Farrar Road was developed on land owned by W. Farrar Roberts in 1893. He lived at Llwyn Eithin (now Hillgrove School), Ffriddoedd Road. He was a member of the city council, and I seem to think he was an accountant, but I'm not sure.
You have probably read John Cowell's excellent History of Bangor Cricket Club in which he explains how the football clubs had to move from Maes y Dref in the early 1920s and play on the cricket ground at Farrar Road (Penrhyn Estate land). In 1928, the Cricket Club moved to Ty Newydd.
In 1920, Bangor Comrades played football against the Bangor Railway Institute. The newspaper report stated that the Railway Institute had "secured its old ground at Ffriddoedd Road opposite Friars School."
I'm presuming that this is not the old Friars playing fields, but land where Maes Tryfan or Coleg Menai have been built, as this would have been near the Railway Institute.
Does anyone know anything about where this playing field may have been?
There was very little development along Ffriddoedd Road west of Llwyn Eithin (Hillgrove School) until the 1930s. The 1913 OS map shows that Friars School was surrounded on all sides by green fields and directly opposite the school were two large fields. To the south-east was a field on which Caernarvonshire Technical College (Coleg Menai) was built in the late 1950s. To the south-west was a field on which Maes Tryfan Estate was built (first house occupied 1935).
A field at the western end of Ffriddoedd Road at its junction with Belmont Road became the playing field of the newly built Bangor County School for Girls (Ysgol Tryfan) in 1939, but the 1913 map shows tennis courts on a small portion of the field. These were probably for the University College. There was another tennis court shown adjacent to Eithinog farm.
Could it be that soccer was played near the tennis courts, or is it more likely that the railwamen played in the field directly opposite Friars School which is a little nearer the Railway Institute?
Early aerial view of Farrar Road - In the latter cricket days by the looks of it, pre-1930s due to lack of buildings such as the Masonic Hall
From the top of Farrar Road
From Council archives...
195. 1844-1868 FILE of Certificates of Births, Marriages and
Deaths re Rev. William Williams, Rector of
Llanddyfnan, and his dau. Elizabeth Morris
Roberts, prepared in respect of documieits of
title of W. Farrar Roberts, esq. to
Caemaeslodwig estate, Bangor.
the golf club also have some sort of "Farrar Roberts Cup Medal" (still going..)
In 1921/22, a “grandstand” was erected at Farrar Road (the one shown), at a cost of £500 from the proceeds of the first season. In 1923, dressing rooms were moved to Farrar Road from the old Railway Institute. Neighbouring Caernarfon Athletic had been striving to match their Bangor counterparts, but by the 1920s, the Caernarfon chairman, J. B Parker, decided that he could no longer finance the club, and sold the grandstand that had been erected at Caernarfon to Bangor in exchange for £80-worth of shares in the Bangor club. Unfortunately for him, Bangor Athletic Football Club was wound up shortly afterwards, making the shares worthless. The grandstand, however, was inherited by Athletic’s successor organisation, Bangor City, and was a permanent fixture at Farrar Road until it faced the bulldozers in 2012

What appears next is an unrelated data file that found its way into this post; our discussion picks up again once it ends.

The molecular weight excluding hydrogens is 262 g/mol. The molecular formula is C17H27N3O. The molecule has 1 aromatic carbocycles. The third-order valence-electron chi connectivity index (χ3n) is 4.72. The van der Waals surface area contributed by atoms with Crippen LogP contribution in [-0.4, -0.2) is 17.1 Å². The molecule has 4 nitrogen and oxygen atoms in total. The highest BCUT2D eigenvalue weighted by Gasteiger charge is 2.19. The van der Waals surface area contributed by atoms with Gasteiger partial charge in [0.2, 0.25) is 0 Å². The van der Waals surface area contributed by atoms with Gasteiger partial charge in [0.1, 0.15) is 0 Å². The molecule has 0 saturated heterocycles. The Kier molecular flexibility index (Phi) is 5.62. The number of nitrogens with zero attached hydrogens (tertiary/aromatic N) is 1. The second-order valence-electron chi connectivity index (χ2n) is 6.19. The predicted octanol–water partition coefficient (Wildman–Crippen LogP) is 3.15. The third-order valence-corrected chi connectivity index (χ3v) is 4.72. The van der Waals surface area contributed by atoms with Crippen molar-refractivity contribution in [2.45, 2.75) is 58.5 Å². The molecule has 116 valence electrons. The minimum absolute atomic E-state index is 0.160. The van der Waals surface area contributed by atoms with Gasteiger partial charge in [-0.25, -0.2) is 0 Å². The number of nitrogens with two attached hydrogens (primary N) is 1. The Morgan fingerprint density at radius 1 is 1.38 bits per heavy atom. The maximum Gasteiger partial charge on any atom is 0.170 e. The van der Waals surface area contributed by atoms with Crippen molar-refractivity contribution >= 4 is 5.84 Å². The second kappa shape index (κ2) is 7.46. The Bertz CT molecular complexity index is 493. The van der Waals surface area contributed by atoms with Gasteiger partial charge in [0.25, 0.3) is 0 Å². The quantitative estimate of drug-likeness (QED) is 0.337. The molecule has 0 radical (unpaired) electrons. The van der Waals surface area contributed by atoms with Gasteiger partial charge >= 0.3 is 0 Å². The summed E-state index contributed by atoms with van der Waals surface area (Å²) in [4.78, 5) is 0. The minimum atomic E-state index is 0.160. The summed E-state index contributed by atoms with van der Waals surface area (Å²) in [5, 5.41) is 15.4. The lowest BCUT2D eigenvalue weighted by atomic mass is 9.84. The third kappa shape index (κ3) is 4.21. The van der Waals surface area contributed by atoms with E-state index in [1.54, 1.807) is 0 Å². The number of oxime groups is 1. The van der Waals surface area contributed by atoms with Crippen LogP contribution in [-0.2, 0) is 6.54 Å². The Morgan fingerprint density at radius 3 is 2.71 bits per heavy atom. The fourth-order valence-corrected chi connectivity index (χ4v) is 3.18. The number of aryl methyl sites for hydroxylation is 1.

"Farewell Farrar Road: 50 key events that shaped the history of Bangor City" is now for sale. Priced £20, or £25 for a signed copy, this 220-page full-colour book details the history of the football club through the main events that occurred at Farrar Road.
All proceeds from the book will go towards building a new terrace at the Nantporth Stadium.
Copies are available from the club at Nantporth, or through the Bangor City Facebook pages. Copies will also be for sale over the next 2 weekends in the City Centre, where the Supporters will have a stall selling club merchandise.
(p332) from the thesis. "Plans were drawn up by the City Council for a road 48 feet wide to run from Garth Road to join the Holyhead Road near the railway station. An agreement was reached with Lord Penrhyn in 1894 and with Mr Farrar Roberts in 1898 to run the road across their land. When the Council purchased the bishops estate the way was finally clear for the construction of this road, called Deiniol Road. By 1914 several short terraces had been built fronting onto the road. A little earlier, in the 1890's Mr Farrar Roberts, who had acquired the land from the Maeslodwig Estate which lay east of Holyhead Road, constructed a road, Farrar Road, across this property to develop it for building purposes. Short Terraces were built on the eastern side of this road, and on Abbey Road a cul-de-sac. Completion of the development in this area had to wait until the 1930's ". (there are references to the 1894/1898 dates - B.C.C.M 7 Feb 1894 and 5th Jan 1898 - which I guess may be Bangor City Council Minutes?)
Farrar Roberts was born in 1868 and married Jane Hunt in Manchester 14th Sept 1892 and had two daughters Elsie and Yolande. He appears to have moved to Bournemouth later on, and on 14th October 1925 he and Jane are on the passenger manifest for the "Koningin Der Nederlanden" destination port Genoa, Italy. He was 58 at the time.
That said he appears to return back to the Poole/Bournemouth area where he died aged 75ish on 3rd Feb 1938 (see attached) The London Gazette Publication date:5 April 1938 Issue:34499 Page:2299